Electricity generation - what are the options?
Electricity is vital to modern life. It powers our lights and appliances at home. It powers many industry processes. It is used to power trains and to charge electric vehicles.
Globally, electricity use is rising rapidly as new major economies develop in places such as China and India. This need for electricity drives a growing demand for electricity generation, with thousands of new power plants needed across the world over the coming decades
Every form of electricity generation has its strengths and weakness and future electricity generation will need a range of options, although they must be low carbon if greenhouse gas emissions are to be reduced. Nuclear generation provides reliable supplies of electricity, with very low carbon emissions and relatively small amounts of waste that can be safely stored and eventually disposed of.
For many decades almost all the electricity consumed in the world has been generated from three different forms of power plant - fossil, hydro and nuclear. Renewables currently generate a relatively small share of the world's electricity, although that share is growing fast.
Fossil fuel power plants burn carbon fuels such coal, oil or gas to generate steam that drives large turbines that produce electricity. These plants can generate electricity reliably over long periods of time. However, by burning carbon fuels they produce large amounts carbon dioxide, which causes climate change. They can also produce other pollutants, such as sulphurous oxides, which cause acid rain.
The Cottam power plant in the UK has coal and gas burners on the same site (EDF Energy)
Fossil fuel plants require huge quantities of coal, oil or gas. These fuels may need to be transported over long distances. The price of fuels can rise sharply at times of shortage, leading to unstable generation costs.
Large hydro power plants generate electricity by storing water in vast reservoirs behind massive dams. Water from the dams flows through turbines to generate electricity, and then goes on to flow through rivers below the dam.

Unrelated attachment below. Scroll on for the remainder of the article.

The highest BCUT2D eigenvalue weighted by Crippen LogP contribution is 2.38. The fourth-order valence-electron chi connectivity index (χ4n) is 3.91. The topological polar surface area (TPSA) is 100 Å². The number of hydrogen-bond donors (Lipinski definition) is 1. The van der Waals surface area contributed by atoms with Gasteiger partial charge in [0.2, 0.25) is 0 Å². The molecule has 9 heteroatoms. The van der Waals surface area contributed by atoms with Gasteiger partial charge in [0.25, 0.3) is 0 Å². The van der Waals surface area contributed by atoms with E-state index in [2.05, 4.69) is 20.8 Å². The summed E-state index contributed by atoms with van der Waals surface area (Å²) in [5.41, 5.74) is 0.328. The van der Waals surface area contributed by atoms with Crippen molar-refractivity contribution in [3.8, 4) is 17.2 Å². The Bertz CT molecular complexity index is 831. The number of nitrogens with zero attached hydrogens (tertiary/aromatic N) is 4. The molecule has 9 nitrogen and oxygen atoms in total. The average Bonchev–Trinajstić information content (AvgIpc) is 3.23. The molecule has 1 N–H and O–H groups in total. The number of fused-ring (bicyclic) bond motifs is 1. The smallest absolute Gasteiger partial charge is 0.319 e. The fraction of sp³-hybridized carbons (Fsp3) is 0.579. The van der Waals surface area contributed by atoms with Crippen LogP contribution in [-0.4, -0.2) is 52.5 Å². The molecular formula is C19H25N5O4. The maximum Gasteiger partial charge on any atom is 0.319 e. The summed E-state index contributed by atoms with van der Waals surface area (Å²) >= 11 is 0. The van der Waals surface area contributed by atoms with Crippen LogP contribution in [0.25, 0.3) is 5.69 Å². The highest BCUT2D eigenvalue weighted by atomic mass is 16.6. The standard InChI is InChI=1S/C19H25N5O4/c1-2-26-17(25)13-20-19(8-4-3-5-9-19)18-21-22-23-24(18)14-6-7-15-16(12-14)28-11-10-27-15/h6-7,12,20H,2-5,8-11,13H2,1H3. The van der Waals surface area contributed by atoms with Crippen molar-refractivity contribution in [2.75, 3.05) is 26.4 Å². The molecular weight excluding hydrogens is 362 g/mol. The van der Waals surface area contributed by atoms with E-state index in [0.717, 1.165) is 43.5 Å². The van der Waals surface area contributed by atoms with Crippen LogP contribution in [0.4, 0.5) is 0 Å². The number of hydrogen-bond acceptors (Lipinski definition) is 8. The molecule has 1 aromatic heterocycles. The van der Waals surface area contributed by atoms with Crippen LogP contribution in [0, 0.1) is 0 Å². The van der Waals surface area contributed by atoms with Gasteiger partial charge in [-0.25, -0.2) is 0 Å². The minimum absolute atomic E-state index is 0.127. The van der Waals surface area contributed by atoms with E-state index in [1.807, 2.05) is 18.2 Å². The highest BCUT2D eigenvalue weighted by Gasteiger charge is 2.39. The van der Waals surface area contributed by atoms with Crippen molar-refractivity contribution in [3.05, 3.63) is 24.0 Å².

Hydro dams can generate large amounts of electricity. However, dry periods can drain the reservoirs. The flooding of reservoirs behind dams and slowing of the flow of the river below the dam can have a serious impact on the ecology around the dam. The number of sites suitable for new dams is limited.
Nuclear power plants use the heat produced by nuclear fission to generate steam that drives turbines, like in fossil fuel plants. However, no greenhouse gases are produced in this fission process, and only small amounts are produced across the whole fuel cycle.
Point Beach nuclear power plant in the USA (NextEra)
Nuclear fuel can be used in a reactor for several years. The used fuel that remains after this time must be stored and then either recycled to make new fuel or carefully disposed of. However, because the amount of fuel used to generate electricity is so much less than that used in fossil fuel plants it is much more practical to do this with used nuclear fuel than with the wastes and emissions from fossil fuels.
Nuclear power plants can run for many months without interruption, providing reliable and predictable supplies of electricity.
Nuclear power plants can generate electricity "24/7" for many months at a time, without interruption. Nuclear generation is one of the safest and least environmentally damaging forms of electricity generation
Renewables such as wind, solar and small scale hydro produce electricity with no greenhouse gas emissions at the point of generation and very low amounts of greenhouse gas emissions across their entire lifecycle.
The cost of electricity generation from many renewables tends to be higher than other forms of generation, often requiring subsidies to compete with other forms of generation, although these costs are coming down.
Wind turbines in Norway (IEV-Ltd)
Many renewables do not produce electricity predictably or consistently. Electricity generation from wind turbines varies with the wind speed, and if that wind is too weak or too strong no electricity is produced at all. The output of solar panels is reliant on the strength of the sunshine, which depends on the time of day and the amount of cloud cover. This means that renewables have to be backed up by other forms of electricity generation, often fossil fuel generation with their resultant greenhouse gas emissions.
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